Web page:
A bride’s dowry is tied to a traditional rug with a white stripe in the middle, then secured on a horse or camel for the ceremonial trip to her husband’s tent.
Red is the dominant color of most rugs, and some have triangular designs or strips. The rugs are sturdy and last a long time. A typical red patterned rug from Hebron is about 160 x 1 meter and costs about $175.00
Genuine Bedouin rugs can be purchased at Qaissi, at 107 Christian Street, open from 10:00 a.m. to 6:00 p.m. daily. In the front of the shop foreign rugs are displayed, but let Qaissi take you into the back room where he keeps the Bedouin rugs, which range in price from $150 to hundreds of dollars. From floor to ceiling are rolled up rugs of every size and pattern. You can also purchase striped cushions, or cushion covers, which are easier to transport.
- The border is open Sunday to Thursday from 8:00am to midnight, and Friday and Saturday from 8am to 3pm. These hours do not apply on public holidays where the border is closed.
- At the border itself, there are many different security checks and periods of questioning. The first questioning often occurs in the queue outside the Israeli border terminal. The second round occurs immediately on entering the terminal after personal body scans. The third occurs at the immigration desk. And thereafter subsequent questioning will be in the open waiting area.
Types of questions asked at the borders:
Regardless of which border crossing you choose to travel to, you will inevitably be questioned by security on a number of occasions. The questions usually include the following:
- Names of parents, grandparents, great grandparents?
- Ethnic background?
- Type of employment you work in?
- Any association to charitable or Human Rights organization’s?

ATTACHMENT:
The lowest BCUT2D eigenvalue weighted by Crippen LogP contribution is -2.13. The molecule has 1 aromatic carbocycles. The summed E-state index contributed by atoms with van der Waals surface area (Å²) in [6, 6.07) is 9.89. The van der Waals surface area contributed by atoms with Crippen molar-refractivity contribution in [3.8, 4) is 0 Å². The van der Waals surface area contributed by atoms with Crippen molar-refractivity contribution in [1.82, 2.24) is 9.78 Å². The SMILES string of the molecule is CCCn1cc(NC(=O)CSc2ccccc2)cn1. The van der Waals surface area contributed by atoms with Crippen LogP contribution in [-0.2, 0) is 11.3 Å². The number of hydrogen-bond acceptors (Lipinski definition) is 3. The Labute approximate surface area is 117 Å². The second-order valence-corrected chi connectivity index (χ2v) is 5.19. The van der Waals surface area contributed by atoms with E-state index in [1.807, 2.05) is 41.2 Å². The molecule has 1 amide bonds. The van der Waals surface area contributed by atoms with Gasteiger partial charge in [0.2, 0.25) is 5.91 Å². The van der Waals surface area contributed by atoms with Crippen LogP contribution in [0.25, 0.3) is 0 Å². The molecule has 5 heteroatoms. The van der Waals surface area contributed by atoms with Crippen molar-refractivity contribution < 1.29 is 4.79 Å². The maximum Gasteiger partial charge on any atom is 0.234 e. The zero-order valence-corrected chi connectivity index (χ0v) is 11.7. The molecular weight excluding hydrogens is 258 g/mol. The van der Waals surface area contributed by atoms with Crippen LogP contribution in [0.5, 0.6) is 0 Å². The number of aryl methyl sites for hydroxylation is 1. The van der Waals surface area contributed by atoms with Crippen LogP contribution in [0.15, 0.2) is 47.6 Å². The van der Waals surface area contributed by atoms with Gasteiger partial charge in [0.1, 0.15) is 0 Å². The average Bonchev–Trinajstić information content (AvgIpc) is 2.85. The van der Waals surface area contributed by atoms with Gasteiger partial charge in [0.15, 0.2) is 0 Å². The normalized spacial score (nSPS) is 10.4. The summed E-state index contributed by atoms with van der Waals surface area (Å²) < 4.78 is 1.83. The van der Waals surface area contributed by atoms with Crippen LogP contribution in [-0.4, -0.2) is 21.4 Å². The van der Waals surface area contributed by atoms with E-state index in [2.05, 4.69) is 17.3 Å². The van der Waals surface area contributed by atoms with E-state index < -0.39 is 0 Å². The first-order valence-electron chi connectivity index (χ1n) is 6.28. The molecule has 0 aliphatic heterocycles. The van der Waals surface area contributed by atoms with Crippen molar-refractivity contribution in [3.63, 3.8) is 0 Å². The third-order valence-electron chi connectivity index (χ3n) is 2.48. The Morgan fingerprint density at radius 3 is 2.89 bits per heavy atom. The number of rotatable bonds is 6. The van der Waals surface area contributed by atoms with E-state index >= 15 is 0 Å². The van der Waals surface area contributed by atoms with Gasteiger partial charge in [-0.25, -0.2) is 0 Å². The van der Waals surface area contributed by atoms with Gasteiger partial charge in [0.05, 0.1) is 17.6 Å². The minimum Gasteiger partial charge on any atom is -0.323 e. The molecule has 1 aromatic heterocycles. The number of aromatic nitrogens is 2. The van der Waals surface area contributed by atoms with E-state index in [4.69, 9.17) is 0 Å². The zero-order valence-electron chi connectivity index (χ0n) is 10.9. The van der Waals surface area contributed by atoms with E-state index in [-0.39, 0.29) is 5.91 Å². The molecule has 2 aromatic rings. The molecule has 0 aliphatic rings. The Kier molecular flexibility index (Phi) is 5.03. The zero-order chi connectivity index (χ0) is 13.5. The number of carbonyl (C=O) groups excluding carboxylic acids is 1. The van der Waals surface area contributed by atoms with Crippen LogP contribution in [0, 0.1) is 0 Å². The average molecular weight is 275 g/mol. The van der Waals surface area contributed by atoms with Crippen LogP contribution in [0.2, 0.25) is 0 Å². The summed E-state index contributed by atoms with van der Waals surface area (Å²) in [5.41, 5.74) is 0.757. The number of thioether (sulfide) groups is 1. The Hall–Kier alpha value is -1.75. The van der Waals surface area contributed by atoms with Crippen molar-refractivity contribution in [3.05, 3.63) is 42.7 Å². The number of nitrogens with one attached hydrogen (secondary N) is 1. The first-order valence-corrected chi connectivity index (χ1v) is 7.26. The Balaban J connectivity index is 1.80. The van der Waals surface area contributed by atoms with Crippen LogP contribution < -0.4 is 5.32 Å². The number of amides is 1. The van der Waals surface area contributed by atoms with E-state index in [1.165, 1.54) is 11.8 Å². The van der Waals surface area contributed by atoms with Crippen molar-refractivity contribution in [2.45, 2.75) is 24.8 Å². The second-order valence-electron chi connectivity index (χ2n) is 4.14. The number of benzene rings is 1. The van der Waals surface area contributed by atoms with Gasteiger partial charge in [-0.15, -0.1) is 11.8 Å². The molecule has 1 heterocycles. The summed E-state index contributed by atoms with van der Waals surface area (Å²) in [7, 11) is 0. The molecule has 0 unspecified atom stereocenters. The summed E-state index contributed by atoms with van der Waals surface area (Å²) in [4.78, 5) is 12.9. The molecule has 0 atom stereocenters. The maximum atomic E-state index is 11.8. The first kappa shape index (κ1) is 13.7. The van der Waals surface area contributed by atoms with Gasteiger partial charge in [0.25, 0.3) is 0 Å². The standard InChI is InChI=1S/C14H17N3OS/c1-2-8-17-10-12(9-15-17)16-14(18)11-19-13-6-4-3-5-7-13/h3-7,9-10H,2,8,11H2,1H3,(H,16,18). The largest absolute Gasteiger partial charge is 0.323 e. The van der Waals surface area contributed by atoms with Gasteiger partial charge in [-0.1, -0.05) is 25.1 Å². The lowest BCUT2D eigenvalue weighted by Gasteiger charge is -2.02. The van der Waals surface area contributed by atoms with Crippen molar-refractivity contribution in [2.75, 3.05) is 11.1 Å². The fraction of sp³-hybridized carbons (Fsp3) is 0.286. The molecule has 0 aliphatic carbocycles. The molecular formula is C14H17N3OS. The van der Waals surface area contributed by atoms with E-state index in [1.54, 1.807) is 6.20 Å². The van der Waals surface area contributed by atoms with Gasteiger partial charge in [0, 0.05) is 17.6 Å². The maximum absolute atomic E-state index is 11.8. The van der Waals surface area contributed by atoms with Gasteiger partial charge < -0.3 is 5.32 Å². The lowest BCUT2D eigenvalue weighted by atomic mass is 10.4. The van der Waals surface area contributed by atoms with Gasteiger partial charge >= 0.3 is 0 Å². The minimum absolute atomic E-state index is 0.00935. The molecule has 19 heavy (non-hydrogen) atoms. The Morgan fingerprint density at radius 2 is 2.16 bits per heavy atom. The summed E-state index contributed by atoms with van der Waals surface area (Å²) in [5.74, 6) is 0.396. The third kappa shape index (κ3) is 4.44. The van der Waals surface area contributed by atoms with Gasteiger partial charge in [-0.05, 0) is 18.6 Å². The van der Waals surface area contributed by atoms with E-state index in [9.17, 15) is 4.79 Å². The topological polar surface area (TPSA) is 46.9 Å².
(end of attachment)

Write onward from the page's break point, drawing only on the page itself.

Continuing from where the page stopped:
- Where do you give your zakat and sadaqah?
- Name of Mosques you attend in your home country?
- Reasons for visiting other countries (esp. if Muslim countries)?
- Purpose of visit to Israel?
- Places intend to visit in Israel?
- Name of accommodation?
- Any contacts in Israel?
- Any contacts in Jordan (if travelling by King Hussein Bridge)?
- How much money travelling with?
Occasionally Israeli security will ask for access to your email account, Facebook account and other social media – and may make this a condition of entry.
UPDATE 2017: In March 2017 Israel passed a law allowing it to refuse entry to individuals involved in BDS or other pro-Palestinian activism. For this reason, it is essential that all your email / social media accounts are free from any posts that may indicate activism.
If you mention that you will be visiting any cities in the West Bank, you will be extensively questioned on this, and will most likely have to spend more time at the border before an entry visa is granted. In addition – the Israelis may limit your visa to West Bank only which can be problematic.
Israeli stamp in the passport:
In the past the Israeli immigration authorities stamped passports, but would on request by the traveler, sometimes agree to stamp landing cards instead. This used to be problematic for Muslim travelers because the moment one requested a stamp on the landing card, this would result in further questioning as to the reasons why (even though the reason is always the same – i.e. Muslim countries may deny entry on future visits). However, since January 2013 a new scheme has been introduced whereby all visitors are given an entry card instead of an entry stamp on arrival. This is the case for all travelers now, so you no longer need to request the Israeli’s not to stamp the passport [this is the situation as at August 2015]. You should keep this card with your passport until you leave as this is evidence of your legal entry into Israel and may be required (particularly at checkpoints, and at any crossing points into the West Bank).